Audubon Magazine September-October 2012

Blood in Leeches Helps Save Species

Researchers are using genetic material from unconventional sources to better understand species’ populations and ranges. 

Improving Stopover Habitat for Birds

A joint effort between Audubon and The Nature Conservancy aims to improve rest stops for migrating songbirds.

Green Guru: Do We Need Satellites?

The number of earth-monitoring satellites directly affects our ability to see our changing planet.

A walkingstick Photograph by Frans Lanting/Corbis

Earth Almanac

Nature's walking stick; when a royal becomes a ragamuffin; a ubiquitous but rare species; mourning glory; more. 

News

Out of the Shadows: Black Swifts, North America's Most Mysterious Birds

Whether exploring dark, wet caves in Colorado or crossing paths with Montana's grizzlies, a dedicated band of scientists and volunteers is determined to solve the mystery of one of the most elusive birds on earth. 

A hunk of hematite. This image is one of many that feature specimens from Philadelphia's Academy of Natural Sciences and appear in the book A Glorious Enterprise. Photograph by Rosamond Purcell

Faux Feathers: Incredible Hunk of Hematite Mimics Bird Wing

An arresting photograph blurs the lines between animal and mineral. 

A Palm Tree Paradise in Maui

A renowned poet writes an inspiring story of restoration and love of nature that created a Hawaiian oasis.

Eleven Fun Facts About the Farm Bill

From organic agriculture to nutrition programs, the Farm Bill covers a range of subjects. 

Cooper's hawk. Johann Schumacher
Birding

Audubon Guide to Hawk Watching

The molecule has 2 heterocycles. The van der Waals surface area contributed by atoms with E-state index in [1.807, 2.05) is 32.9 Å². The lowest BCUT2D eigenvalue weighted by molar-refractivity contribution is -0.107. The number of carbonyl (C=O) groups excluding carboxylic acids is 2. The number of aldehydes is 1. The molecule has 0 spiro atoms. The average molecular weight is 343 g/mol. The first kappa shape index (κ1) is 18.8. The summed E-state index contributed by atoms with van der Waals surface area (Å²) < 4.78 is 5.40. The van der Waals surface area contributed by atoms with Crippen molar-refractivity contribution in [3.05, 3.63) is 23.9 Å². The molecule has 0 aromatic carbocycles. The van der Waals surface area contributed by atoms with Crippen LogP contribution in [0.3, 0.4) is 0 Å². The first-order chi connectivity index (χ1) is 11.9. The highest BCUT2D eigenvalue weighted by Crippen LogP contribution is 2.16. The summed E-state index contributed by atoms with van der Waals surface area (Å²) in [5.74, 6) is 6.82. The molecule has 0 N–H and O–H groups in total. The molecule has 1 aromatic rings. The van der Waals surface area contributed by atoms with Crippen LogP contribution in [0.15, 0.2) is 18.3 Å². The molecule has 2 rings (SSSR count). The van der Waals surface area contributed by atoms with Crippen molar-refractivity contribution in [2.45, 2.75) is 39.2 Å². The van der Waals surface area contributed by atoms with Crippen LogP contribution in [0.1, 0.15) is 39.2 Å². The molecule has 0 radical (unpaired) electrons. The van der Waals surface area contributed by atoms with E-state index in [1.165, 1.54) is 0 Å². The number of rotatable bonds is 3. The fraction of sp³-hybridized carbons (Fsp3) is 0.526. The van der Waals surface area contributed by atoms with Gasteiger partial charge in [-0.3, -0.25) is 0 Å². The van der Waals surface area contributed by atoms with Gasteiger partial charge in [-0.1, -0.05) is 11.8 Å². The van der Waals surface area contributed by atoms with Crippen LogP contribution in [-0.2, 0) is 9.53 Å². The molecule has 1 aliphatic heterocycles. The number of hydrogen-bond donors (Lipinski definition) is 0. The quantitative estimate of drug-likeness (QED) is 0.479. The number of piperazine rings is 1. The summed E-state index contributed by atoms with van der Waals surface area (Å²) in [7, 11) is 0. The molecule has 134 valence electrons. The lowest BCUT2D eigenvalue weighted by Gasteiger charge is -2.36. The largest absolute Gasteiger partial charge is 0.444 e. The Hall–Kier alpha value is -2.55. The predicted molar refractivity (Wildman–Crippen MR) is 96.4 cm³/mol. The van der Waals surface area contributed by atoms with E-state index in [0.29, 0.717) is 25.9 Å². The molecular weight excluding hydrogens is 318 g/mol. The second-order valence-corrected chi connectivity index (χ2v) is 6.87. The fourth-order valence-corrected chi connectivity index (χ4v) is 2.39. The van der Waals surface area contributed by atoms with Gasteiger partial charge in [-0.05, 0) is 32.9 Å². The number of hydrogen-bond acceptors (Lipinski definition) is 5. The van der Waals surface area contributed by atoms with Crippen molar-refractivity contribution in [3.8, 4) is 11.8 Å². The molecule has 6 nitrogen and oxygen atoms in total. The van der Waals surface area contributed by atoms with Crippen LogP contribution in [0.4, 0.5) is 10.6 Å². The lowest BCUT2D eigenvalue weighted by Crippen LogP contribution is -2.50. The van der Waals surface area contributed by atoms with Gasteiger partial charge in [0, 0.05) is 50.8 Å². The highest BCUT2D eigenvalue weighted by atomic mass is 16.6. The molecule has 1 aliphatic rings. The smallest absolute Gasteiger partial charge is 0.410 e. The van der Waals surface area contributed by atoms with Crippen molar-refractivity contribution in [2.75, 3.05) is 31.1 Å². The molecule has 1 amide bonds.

Ten awesome places to catch one of nature's greatest spectacles.

The Pittsburgh Botanic Garden and the Audubon Society of Western Pennsylvania are using a TogetherGreen grant to turn this old mine into a conservationist’s dream. Photography courtesy of the Pittsburgh Botanic Garden

From Coal Mine to Botanic Garden

The Pittsburgh Botanic Garden and the Audubon Society of Western Pennsylvania are using a TogetherGreen grant to return an old mine site to nature.

Greater sage-grouse. Photograph by Rick A. Brown

Audubon View

Audubon and the U.S. Fish and Wildlife Service are teaming up to protect priority bird species. 

Has the Environment Become a Non-Issue in the 2012 Presidential Race?

Drilling in the Arctic. Shale-gas fracking from New York to Texas. The earth heating up. And Obama and Romney nowhere to be found. 

An anti-Audubon decal created by Carolina Bumper Stickers.

Editor's Note

Beach battle rages on; black swifts' uncertain future; presidential candidates keep mum.

The Battle Over a North Carolina Beach Continues

On Cape Hatteras National Seashore, a revolutionary management plan is finally putting embattled sea turtles and birds on near-equal footing with ORV drivers. But powerful interests are working hard to undo it.

Piping plover Photograph by David Speiser

Cape Hatteras's Beach Birds

When parts of the Cape Hatteras National Seashore get busy, the array of shorebirds using it might as well be crossing a highway.

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